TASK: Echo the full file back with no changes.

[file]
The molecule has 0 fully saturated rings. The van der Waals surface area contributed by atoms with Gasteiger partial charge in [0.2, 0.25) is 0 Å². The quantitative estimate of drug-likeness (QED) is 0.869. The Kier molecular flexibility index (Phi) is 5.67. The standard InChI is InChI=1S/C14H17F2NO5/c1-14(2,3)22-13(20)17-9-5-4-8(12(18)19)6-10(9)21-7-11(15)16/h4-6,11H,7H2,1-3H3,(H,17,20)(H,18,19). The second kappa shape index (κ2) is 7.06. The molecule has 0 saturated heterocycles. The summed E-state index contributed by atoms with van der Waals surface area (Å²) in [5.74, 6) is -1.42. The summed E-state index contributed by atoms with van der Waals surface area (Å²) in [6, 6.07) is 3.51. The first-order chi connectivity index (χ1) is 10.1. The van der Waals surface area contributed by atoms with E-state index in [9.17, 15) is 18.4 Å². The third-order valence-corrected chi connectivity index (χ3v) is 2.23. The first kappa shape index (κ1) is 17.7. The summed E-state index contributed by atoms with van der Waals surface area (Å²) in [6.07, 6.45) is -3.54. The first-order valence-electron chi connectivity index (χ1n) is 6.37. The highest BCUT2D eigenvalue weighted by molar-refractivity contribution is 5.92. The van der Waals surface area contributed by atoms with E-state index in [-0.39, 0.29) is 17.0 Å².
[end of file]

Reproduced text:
The molecule has 0 fully saturated rings. The van der Waals surface area contributed by atoms with Gasteiger partial charge in [0.2, 0.25) is 0 Å². The quantitative estimate of drug-likeness (QED) is 0.869. The Kier molecular flexibility index (Phi) is 5.67. The standard InChI is InChI=1S/C14H17F2NO5/c1-14(2,3)22-13(20)17-9-5-4-8(12(18)19)6-10(9)21-7-11(15)16/h4-6,11H,7H2,1-3H3,(H,17,20)(H,18,19). The second kappa shape index (κ2) is 7.06. The molecule has 0 saturated heterocycles. The summed E-state index contributed by atoms with van der Waals surface area (Å²) in [5.74, 6) is -1.42. The summed E-state index contributed by atoms with van der Waals surface area (Å²) in [6, 6.07) is 3.51. The first-order chi connectivity index (χ1) is 10.1. The van der Waals surface area contributed by atoms with E-state index in [9.17, 15) is 18.4 Å². The third-order valence-corrected chi connectivity index (χ3v) is 2.23. The first kappa shape index (κ1) is 17.7. The summed E-state index contributed by atoms with van der Waals surface area (Å²) in [6.07, 6.45) is -3.54. The first-order valence-electron chi connectivity index (χ1n) is 6.37. The highest BCUT2D eigenvalue weighted by molar-refractivity contribution is 5.92. The van der Waals surface area contributed by atoms with E-state index in [-0.39, 0.29) is 17.0 Å².